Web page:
Child custody rights during COVID-19
What do you do in a contested proceeding when someone says, “the kids are in lockdown and I am not sending the children”?
The Courts have made it very clear that they expect their Orders will be complied with notwithstanding the current concerns around COVID-19.
That is, as long as there are no safety issues, children should continue to spend time with each of their parents as ordered by the Court.
It is important to remember that the Courts make Orders that are deemed to be in the children’s best interest whether that be by virtue of a Judge making a determination after a hearing, in which findings are made, or, because the parents have reached a mutual consensus that they also consider this to be in the best interest of the children.
Accordingly, it stands to reason that unless there is a particular or unique issue that relates to a family or child, those arrangements should continue to the maximum extent possible.
There will be circumstances when it is difficult to comply with the Orders, and in those circumstances the Court expects the parties will attempt to negotiate a variation, and it is likely that variation would be a temporary variation to take into account the circumstances that make it difficult to comply.
Where a child is withheld without reasonable excuse, a parent could make an Application for an urgent Recovery Order that sees the child returning to the parent’s home and continuing the ordered arrangements. These Applications are now being heard by phone and can be determined upon the Affidavit evidence filed by the parties.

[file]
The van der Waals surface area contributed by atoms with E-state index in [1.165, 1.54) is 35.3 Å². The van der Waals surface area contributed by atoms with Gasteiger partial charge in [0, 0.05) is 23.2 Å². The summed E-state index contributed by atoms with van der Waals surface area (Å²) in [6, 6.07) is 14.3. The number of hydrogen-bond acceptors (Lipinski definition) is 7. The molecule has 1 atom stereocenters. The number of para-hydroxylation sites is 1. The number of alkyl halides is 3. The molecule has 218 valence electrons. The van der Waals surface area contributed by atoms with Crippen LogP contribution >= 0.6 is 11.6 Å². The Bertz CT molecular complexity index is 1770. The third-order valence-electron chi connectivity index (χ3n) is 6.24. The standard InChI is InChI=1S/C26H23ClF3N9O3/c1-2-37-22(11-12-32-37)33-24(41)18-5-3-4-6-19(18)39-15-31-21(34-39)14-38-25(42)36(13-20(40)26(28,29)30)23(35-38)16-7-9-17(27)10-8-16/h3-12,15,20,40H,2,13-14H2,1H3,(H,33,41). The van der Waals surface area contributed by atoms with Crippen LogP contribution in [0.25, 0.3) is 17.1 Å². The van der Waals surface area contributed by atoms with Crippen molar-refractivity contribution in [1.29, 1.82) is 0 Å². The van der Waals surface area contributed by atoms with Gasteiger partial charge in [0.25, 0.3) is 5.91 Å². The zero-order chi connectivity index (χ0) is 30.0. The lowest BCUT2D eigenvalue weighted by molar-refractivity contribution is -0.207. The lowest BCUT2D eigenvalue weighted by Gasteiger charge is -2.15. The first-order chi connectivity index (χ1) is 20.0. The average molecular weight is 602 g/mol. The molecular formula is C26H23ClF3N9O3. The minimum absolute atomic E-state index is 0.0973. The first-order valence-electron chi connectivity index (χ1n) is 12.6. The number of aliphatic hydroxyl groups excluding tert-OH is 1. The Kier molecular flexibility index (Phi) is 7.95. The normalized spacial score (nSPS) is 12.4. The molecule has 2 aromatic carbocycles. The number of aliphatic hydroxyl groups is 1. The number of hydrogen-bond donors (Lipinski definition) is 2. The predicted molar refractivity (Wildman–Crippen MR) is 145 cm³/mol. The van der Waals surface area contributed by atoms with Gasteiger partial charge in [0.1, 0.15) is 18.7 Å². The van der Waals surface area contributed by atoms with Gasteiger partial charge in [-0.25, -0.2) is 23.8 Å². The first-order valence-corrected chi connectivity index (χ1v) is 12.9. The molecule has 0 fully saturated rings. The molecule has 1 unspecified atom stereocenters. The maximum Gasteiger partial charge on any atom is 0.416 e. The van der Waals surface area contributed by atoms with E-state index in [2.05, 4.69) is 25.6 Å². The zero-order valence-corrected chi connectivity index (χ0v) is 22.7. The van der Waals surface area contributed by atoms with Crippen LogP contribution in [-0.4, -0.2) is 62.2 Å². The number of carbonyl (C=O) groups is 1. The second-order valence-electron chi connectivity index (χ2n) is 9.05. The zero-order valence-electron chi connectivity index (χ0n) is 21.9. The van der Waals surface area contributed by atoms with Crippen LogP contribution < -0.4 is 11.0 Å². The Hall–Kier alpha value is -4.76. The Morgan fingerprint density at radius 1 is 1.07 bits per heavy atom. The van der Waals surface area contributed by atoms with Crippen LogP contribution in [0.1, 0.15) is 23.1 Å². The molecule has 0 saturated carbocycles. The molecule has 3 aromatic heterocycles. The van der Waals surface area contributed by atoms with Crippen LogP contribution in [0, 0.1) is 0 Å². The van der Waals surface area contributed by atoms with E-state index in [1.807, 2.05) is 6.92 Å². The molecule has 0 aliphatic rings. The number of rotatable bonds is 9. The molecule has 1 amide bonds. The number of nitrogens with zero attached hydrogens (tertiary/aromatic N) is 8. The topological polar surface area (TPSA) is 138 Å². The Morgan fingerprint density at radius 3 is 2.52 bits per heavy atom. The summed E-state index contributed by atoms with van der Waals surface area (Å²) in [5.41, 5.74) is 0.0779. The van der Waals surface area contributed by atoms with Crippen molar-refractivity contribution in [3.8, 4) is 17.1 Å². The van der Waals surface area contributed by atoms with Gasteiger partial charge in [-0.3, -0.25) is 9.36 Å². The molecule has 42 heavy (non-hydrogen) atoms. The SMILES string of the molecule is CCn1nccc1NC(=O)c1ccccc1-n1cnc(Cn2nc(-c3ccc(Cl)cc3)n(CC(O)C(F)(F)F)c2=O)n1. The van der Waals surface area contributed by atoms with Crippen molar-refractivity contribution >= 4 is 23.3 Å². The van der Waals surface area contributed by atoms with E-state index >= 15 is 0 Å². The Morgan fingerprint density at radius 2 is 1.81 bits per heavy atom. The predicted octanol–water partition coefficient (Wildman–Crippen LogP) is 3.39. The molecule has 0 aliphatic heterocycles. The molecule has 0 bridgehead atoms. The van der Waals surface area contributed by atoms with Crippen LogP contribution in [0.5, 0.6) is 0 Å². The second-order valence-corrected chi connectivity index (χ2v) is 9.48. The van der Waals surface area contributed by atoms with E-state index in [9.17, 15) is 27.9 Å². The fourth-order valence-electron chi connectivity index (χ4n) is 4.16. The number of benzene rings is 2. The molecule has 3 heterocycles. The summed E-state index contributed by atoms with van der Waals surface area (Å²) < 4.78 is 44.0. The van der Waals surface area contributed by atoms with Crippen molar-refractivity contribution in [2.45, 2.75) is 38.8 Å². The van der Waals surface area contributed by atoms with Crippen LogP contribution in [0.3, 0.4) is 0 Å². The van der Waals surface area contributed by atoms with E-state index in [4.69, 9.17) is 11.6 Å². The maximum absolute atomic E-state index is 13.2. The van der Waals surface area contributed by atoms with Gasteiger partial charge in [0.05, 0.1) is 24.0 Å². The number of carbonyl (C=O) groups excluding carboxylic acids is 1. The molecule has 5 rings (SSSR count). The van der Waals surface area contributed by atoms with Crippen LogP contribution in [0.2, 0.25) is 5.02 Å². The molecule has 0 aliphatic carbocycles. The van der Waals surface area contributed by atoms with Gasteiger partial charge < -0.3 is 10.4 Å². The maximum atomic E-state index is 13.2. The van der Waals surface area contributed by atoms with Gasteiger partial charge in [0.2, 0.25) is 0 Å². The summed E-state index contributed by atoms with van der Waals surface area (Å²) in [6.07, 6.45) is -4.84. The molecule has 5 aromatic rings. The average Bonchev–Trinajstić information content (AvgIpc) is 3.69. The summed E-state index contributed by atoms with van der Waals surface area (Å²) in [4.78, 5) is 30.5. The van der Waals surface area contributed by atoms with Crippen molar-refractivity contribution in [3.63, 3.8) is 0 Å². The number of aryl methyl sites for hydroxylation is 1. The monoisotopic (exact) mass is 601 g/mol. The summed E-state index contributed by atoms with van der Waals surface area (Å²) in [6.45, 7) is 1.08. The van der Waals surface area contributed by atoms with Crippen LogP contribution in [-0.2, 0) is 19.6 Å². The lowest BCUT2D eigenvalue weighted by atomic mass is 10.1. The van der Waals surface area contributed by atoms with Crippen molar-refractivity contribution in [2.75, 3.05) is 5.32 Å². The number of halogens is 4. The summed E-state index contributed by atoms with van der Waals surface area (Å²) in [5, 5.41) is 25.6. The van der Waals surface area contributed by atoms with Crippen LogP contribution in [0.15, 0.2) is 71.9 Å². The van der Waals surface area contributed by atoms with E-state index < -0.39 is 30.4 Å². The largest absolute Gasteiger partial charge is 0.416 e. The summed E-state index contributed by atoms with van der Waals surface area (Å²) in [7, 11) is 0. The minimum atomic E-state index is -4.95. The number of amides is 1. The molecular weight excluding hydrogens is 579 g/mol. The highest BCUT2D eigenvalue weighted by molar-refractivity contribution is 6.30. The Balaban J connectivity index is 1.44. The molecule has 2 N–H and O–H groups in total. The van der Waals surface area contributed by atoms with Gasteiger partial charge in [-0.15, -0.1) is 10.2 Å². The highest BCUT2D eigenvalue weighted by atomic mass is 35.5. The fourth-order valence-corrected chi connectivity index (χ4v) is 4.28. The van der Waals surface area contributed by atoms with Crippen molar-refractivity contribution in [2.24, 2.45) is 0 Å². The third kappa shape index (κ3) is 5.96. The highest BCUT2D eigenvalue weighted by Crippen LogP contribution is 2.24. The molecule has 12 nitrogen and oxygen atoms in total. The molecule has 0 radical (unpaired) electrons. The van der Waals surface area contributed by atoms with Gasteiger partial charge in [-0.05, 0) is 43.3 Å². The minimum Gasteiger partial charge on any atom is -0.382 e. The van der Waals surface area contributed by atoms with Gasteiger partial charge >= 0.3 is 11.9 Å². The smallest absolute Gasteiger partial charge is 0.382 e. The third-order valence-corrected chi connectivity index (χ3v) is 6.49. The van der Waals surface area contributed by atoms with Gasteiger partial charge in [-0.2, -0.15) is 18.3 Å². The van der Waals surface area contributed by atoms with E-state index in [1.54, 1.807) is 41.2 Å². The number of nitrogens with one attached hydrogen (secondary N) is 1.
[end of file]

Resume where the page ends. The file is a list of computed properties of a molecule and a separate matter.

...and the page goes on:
Where there is interstate travel required, this also may require that the parties work cooperatively to make alternative arrangements. The travel can still occur across borders, albeit that it may be different to the way in which it was previously experienced (e.g. by flight which is now increasingly unlikely to continue as before).
The government has issued specific guidelines to the effect that where Orders exist, the restrictions to travel across borders do not apply and, parties are permitted to travel in order to comply with Orders, with specific mention about Family Law Orders.
Of course, if your child is experiencing symptoms that are consistent with contracting COVID-19, that it is important to use your decision-making capacity to contact medical professionals in the first instance. Parenting arrangements (and disputes) should never surpass the responsibility of a parent to provide for urgent medical attention. If the child is well enough to travel, then the child is well enough to travel from house to house and again, Orders need to be complied with to that effect.
But if the child is not well enough to travel from house to house, common sense should prevail and it would be important that medical attention is sought, which provides medical opinion as to why the child is not safe to travel given their symptoms.
It is important to note that there is across the world proposition for the concept that if you cannot comply technically with every aspect of your Orders, you should still be complying in the spirit of the Order and that means making alternate arrangements where possible.
With so much unknown and uncertain in the world, one of the best things you can provide for your children is the stability that they can continue. Stability of schooling may have been disrupted, but stability in relation to the parenting provided by each of their parents can be maintained where it is safe to do so.
If you require legal advice in relation to the particular circumstances of your case, please contact Liz Catton or Angela Tondelstrand for an initial free consultation.